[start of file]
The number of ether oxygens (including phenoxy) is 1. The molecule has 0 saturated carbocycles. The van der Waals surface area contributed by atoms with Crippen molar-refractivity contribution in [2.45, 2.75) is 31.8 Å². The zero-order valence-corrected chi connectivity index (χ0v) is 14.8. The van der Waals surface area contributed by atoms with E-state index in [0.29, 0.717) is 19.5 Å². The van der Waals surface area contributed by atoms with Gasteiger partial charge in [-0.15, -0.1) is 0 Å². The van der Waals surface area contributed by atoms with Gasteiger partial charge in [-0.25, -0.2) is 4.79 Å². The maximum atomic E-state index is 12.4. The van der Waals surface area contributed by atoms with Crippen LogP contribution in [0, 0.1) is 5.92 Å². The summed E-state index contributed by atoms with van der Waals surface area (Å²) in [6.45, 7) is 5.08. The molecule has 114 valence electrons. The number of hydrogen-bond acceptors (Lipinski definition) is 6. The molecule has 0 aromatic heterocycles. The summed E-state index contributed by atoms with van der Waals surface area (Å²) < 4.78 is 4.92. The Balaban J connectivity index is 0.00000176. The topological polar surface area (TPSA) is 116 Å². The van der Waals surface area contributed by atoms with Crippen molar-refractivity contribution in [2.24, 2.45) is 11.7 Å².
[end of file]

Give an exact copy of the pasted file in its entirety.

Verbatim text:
The number of ether oxygens (including phenoxy) is 1. The molecule has 0 saturated carbocycles. The van der Waals surface area contributed by atoms with Crippen molar-refractivity contribution in [2.45, 2.75) is 31.8 Å². The zero-order valence-corrected chi connectivity index (χ0v) is 14.8. The van der Waals surface area contributed by atoms with E-state index in [0.29, 0.717) is 19.5 Å². The van der Waals surface area contributed by atoms with Gasteiger partial charge in [-0.15, -0.1) is 0 Å². The van der Waals surface area contributed by atoms with Gasteiger partial charge in [-0.25, -0.2) is 4.79 Å². The maximum atomic E-state index is 12.4. The van der Waals surface area contributed by atoms with Crippen LogP contribution in [0, 0.1) is 5.92 Å². The summed E-state index contributed by atoms with van der Waals surface area (Å²) in [6.45, 7) is 5.08. The molecule has 114 valence electrons. The number of hydrogen-bond acceptors (Lipinski definition) is 6. The molecule has 0 aromatic heterocycles. The summed E-state index contributed by atoms with van der Waals surface area (Å²) < 4.78 is 4.92. The Balaban J connectivity index is 0.00000176. The topological polar surface area (TPSA) is 116 Å². The van der Waals surface area contributed by atoms with Crippen molar-refractivity contribution in [2.24, 2.45) is 11.7 Å².